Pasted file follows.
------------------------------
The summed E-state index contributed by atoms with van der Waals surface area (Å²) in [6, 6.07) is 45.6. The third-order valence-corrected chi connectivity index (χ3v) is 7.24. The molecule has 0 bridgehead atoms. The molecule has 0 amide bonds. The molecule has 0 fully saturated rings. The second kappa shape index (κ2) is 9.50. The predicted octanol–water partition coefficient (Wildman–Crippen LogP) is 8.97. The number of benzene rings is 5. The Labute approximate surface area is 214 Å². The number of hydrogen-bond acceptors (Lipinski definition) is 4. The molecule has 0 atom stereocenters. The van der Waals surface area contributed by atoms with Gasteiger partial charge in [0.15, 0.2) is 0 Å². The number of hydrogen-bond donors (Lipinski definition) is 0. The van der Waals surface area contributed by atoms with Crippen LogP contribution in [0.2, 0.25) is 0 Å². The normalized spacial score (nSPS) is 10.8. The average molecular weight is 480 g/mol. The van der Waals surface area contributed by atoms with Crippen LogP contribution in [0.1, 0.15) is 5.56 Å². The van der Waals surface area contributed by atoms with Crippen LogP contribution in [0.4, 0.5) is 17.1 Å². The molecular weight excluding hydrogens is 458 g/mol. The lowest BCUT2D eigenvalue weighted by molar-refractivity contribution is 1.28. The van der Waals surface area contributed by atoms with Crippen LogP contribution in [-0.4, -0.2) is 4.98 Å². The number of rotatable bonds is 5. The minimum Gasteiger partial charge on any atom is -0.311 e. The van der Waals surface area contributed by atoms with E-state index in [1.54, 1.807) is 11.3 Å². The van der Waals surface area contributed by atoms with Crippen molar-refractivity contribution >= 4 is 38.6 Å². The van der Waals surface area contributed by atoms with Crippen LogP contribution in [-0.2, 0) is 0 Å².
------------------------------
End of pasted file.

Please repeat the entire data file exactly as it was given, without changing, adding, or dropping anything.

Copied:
The summed E-state index contributed by atoms with van der Waals surface area (Å²) in [6, 6.07) is 45.6. The third-order valence-corrected chi connectivity index (χ3v) is 7.24. The molecule has 0 bridgehead atoms. The molecule has 0 amide bonds. The molecule has 0 fully saturated rings. The second kappa shape index (κ2) is 9.50. The predicted octanol–water partition coefficient (Wildman–Crippen LogP) is 8.97. The number of benzene rings is 5. The Labute approximate surface area is 214 Å². The number of hydrogen-bond acceptors (Lipinski definition) is 4. The molecule has 0 atom stereocenters. The van der Waals surface area contributed by atoms with Gasteiger partial charge in [0.15, 0.2) is 0 Å². The number of hydrogen-bond donors (Lipinski definition) is 0. The van der Waals surface area contributed by atoms with Crippen LogP contribution in [0.2, 0.25) is 0 Å². The normalized spacial score (nSPS) is 10.8. The average molecular weight is 480 g/mol. The van der Waals surface area contributed by atoms with Crippen LogP contribution in [0.1, 0.15) is 5.56 Å². The van der Waals surface area contributed by atoms with Crippen LogP contribution in [0.4, 0.5) is 17.1 Å². The molecular weight excluding hydrogens is 458 g/mol. The lowest BCUT2D eigenvalue weighted by molar-refractivity contribution is 1.28. The van der Waals surface area contributed by atoms with Crippen LogP contribution in [-0.4, -0.2) is 4.98 Å². The number of rotatable bonds is 5. The minimum Gasteiger partial charge on any atom is -0.311 e. The van der Waals surface area contributed by atoms with E-state index in [1.54, 1.807) is 11.3 Å². The van der Waals surface area contributed by atoms with Crippen molar-refractivity contribution >= 4 is 38.6 Å². The van der Waals surface area contributed by atoms with Crippen LogP contribution in [-0.2, 0) is 0 Å².